This is great news for producers of serial dramas and the viewers that love them. According to the TiVo survey, that's the preferred genre for us bingers. Can you say “House of Cards”? We bingers like comedies, too -- just not quite as much. The “Unbreakable Kimmy Schmidt,” which debuted shortly before the TiVo survey was taken, proved to be a favorite among bingers, who do the majority of their marathon viewing via Netflix and Amazon Prime -- as opposed to video-on-demand from cable, satellite and telco providers, downloads from the iTunes store, or DVD box sets bought at big-box stores. Moreover, bingers want the instant gratification Netflix is offering by releasing a series all at once -- a tactic slowly being adopted by the competition.
For some bingers, delayed gratification is the only satisfying choice when a series is dealt one episode at a time. The TiVo research suggests a growing number of us -- nearly a third of those surveyed -- will wait for a series to complete its run so we can have the novel reader's satisfaction of digesting multiple chapters in a sitting. Showtime may dribble out weekly doses of “Ray Donovan” or CBS “The Good Wife,” but a significant number of us prefer to wait till season end to dive in, via our TiVo or other DVR.
Generation Binge may be a boon for quality drama, but it's a serious concern for traditional networks. The TiVo study defines a binge as watching at least three episodes of a series in a single day. Once we are in the Netflix or Amazon wheelhouse, that's the TV ecosystem we're living in, increasingly less likely to dive back into Networkland. Keeping us there are those algorithms harnessed to promoting similar fare we might want to devour after finishing season 3 of “Orange is the New Black.”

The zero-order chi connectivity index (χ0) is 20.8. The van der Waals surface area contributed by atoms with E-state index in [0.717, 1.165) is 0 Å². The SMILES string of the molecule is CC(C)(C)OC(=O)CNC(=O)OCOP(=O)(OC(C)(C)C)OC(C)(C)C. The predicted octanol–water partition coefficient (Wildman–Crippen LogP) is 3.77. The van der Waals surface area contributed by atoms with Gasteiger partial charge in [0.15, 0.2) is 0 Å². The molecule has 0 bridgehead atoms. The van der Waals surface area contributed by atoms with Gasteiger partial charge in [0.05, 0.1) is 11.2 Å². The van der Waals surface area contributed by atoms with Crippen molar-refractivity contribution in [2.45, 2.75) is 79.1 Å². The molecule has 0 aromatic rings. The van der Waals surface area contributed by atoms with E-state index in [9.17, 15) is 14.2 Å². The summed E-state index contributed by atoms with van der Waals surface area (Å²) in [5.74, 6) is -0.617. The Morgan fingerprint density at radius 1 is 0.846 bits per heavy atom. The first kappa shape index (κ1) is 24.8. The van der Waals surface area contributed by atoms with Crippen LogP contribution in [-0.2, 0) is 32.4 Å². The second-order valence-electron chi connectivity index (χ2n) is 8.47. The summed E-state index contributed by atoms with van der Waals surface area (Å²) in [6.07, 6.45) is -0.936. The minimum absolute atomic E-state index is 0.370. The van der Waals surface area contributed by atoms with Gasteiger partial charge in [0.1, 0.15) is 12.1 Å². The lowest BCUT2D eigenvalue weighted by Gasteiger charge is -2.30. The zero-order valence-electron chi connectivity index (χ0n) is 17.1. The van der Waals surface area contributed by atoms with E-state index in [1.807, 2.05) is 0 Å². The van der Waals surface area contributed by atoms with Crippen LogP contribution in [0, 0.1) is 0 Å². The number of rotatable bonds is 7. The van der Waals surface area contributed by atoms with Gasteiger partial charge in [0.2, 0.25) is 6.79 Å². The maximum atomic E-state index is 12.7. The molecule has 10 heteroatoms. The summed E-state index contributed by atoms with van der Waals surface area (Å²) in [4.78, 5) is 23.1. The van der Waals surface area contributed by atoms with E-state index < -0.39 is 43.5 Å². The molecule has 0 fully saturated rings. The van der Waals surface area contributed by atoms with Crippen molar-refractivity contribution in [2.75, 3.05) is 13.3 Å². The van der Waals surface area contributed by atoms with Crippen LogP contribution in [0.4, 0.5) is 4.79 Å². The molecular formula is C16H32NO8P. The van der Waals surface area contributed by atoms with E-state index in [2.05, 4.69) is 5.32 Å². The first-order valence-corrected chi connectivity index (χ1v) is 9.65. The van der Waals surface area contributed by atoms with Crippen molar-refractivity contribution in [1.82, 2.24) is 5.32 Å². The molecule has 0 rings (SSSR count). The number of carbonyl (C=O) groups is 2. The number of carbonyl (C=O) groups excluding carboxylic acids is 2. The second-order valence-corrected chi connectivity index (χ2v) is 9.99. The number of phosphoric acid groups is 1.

Still, traditional networks can successfully lure the binge generation. The TiVo survey shows binge-ing spikes when a USA Network runs a “Modern Family” marathon -- or when BBC America does the same with a cult hit like “Dr. Who.” Binge-ing spikes on holiday weekends, too, akin to what happens when Netflix releases a full season of one of its hits.
Binge Nation does not bode well for reality TV. We rarely watch multiple episodes of competition shows like “The Voice” or “The Bachelor.” Reality series, whether it's “Pawn Stars” or “Real Housewives,” may do well in the Nielsens and draw significant advertising revenue, but they don't make it the same way with bingers. When it comes to generation binge, “Keeping Up with the Kardashians” is passé. If it rains this weekend, I think I'll get caught up with a half a dozen episodes of “Transparent” instead.